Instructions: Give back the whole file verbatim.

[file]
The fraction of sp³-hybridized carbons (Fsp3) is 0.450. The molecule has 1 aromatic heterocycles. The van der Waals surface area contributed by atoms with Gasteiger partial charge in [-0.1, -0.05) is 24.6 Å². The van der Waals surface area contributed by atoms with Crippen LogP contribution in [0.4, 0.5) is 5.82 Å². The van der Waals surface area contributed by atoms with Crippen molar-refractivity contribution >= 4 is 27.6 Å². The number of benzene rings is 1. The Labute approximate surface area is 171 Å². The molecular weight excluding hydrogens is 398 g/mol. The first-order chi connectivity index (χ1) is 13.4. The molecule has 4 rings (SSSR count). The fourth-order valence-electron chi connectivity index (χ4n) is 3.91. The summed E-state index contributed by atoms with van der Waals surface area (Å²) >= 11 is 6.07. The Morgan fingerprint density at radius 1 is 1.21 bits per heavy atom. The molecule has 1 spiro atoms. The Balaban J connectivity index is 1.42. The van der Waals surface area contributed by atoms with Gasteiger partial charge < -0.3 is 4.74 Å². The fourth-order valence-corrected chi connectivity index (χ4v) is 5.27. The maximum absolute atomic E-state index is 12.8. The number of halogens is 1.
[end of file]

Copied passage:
The fraction of sp³-hybridized carbons (Fsp3) is 0.450. The molecule has 1 aromatic heterocycles. The van der Waals surface area contributed by atoms with Gasteiger partial charge in [-0.1, -0.05) is 24.6 Å². The van der Waals surface area contributed by atoms with Crippen LogP contribution in [0.4, 0.5) is 5.82 Å². The van der Waals surface area contributed by atoms with Crippen molar-refractivity contribution >= 4 is 27.6 Å². The number of benzene rings is 1. The Labute approximate surface area is 171 Å². The molecular weight excluding hydrogens is 398 g/mol. The first-order chi connectivity index (χ1) is 13.4. The molecule has 4 rings (SSSR count). The fourth-order valence-electron chi connectivity index (χ4n) is 3.91. The summed E-state index contributed by atoms with van der Waals surface area (Å²) >= 11 is 6.07. The Morgan fingerprint density at radius 1 is 1.21 bits per heavy atom. The molecule has 1 spiro atoms. The Balaban J connectivity index is 1.42. The van der Waals surface area contributed by atoms with Gasteiger partial charge < -0.3 is 4.74 Å². The fourth-order valence-corrected chi connectivity index (χ4v) is 5.27. The maximum absolute atomic E-state index is 12.8. The number of halogens is 1.